Time has felt rather meaningless in 2020—days seem indistinguishable, weeks and months a blur. Christie’s saw opportunity in this temporal displacement, moving its marquee post-war and contemporary art evening sales in New York forward by six weeks, from November to October. It also threw a Jurassic-era dinosaur into its new 20th-century art sale because even geologic epochs are mere footnotes now.
Despite the prehistoric offering, the high-tech, livestreamed auction was tame at best. Broadcast from Rockefeller Place to a reported 280,000 viewers, it brought in $292m ($341m with fees)—and that includes the record-setting $27.5m hammer price for Stan, the Tyrannosaurus Rex. For the art, though, the total yield for the 59-lot sale was around $266.9m (roughly $309m with fees) against a pre-sale estimate of $277m-$393m, with a sell-through rate of 88.2% (excluding the four works withdrawn before the sale started). Those withdrawn lots included notable and well-advertised works by Brice Marden, Pablo Picasso and Henri Matisse, which were estimated to bring in a combined $40m.
The results are not as robust as the auction house’s first foray into the pandemic-induced “bricks-and-clicks” hybrid sale format, One, which in July brought in $361.6m ($420.9m with fees) with 94% sold by lot. That sale, however, was nearly 30% larger with 80 lots, and nearly half of the offerings were backed by guarantees. This evening’s similarly cross-genre 20th-century sale—which included works by Modern masters like Paul Cézanne, Claude Monet and Wilhelm de Kooning to contemporary heavy hitters such as Mark Bradford and Vija Celmins—saw 16 lots (27%) guaranteed to sell.
Among the top lots of the night were Cy Twombly’s Untitled (Bolsena) from 1969, formerly held in the Saatchi collection and considered one of the best works by the artist left in private hands, which sold for $35m ($38m with fees). With a pre-sale estimate of $35m to $50m and only a handful of bids, its hammer price suggests the most expensive work of the evening may have gone to its guarantor.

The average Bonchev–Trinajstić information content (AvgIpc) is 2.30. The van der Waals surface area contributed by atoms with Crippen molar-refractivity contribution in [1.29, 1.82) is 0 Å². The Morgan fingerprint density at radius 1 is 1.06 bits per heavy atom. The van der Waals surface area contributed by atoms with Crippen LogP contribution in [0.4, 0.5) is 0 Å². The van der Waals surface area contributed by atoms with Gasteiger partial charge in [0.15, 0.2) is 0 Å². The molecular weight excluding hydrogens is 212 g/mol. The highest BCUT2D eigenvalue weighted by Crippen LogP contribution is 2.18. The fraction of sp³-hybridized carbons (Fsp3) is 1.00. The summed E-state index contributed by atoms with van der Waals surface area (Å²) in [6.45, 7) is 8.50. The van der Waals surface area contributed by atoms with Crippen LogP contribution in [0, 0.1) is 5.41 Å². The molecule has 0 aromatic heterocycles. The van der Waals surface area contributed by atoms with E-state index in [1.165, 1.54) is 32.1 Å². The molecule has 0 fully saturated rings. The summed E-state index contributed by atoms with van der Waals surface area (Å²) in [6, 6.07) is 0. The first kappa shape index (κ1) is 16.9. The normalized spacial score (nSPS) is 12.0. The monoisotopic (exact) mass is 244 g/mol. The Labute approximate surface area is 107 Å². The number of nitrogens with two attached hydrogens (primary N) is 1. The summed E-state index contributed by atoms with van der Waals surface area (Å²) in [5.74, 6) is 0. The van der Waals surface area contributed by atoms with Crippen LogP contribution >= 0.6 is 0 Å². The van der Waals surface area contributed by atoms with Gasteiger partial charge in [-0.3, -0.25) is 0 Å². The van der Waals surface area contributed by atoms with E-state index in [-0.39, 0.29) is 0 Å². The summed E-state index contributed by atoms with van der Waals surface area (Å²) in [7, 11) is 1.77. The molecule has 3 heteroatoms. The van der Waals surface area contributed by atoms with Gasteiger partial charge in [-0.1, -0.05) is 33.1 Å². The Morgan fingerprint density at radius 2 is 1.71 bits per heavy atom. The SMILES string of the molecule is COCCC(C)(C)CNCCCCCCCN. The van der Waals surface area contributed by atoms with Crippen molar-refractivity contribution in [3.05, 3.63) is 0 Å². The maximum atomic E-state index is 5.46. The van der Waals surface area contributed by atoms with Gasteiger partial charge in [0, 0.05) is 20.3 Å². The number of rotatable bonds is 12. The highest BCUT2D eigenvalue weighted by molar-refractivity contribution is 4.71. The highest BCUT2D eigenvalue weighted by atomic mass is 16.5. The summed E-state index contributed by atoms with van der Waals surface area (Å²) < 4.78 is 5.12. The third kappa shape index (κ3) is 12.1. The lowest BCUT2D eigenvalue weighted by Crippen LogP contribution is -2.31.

Interest in other high-profile lots was similarly low key. Pablo Picasso’s Femme dans un fauteuil, a 1941 painting featuring the artist’s muse, Dora Maar, fared adequately, bringing in $25.5m ($29.5m with fees) on a $20m to $30m pre-sale estimate. But Jackson Pollock’s untitled 1946 red drip painting, controversially deaccessioned from the Everson Museum of Art, hammered at its low estimate of $12m ($13m with fees).
Bidding was strong on Cecily Brown’s I Will Not Paint Any More Boring Leaves (2) (2004), which was last shown at the artist’s traveling survey in 2007 and went for $5.1m to a New York bidder, putting it in the top three most expensive works by the artist ever sold at auction—prices that have all been set within the last three years. Mark Bradford’s mixed-media canvas Ghost Money (2007)—a large-scale work last sold at Christie’s in May 2015 for $3.6m—sold for $7m.
Works by tried-and-true blue-chip artists like Picasso, Joan Miro, Vincent van Gogh, Fernand Leger, Andy Warhol and Jean Dubuffet all failed to sell, however, and Jeff Koons’s Dolphin was tossed back to sea when it was bought in at $1.5m.
Concern about the impending and already contentious US presidential election on 3 November may have contributed to reticence to splash out among some buyers. Christie’s chairman Alex Rotter noted in a post-sale press briefing that the earlier dates of the sale were not planned solely to avoid any election-related market fallout, “but it’s certainly something we need to think about”.
Morgan Long, the senior director of the Fine Art Group, maintains that her clients have remained largely unfazed by the political upheavals of the last year. “Collectors have already adjusted to considerable uncertainty [in 2020] in every aspect of their lives, and the industry as a whole has adapted at a remarkable pace to the radically transformed trading conditions,” she says, adding that “any sensitivities to political uncertainty are already ‘baked in’ to the current market” and it is not just limited to the US.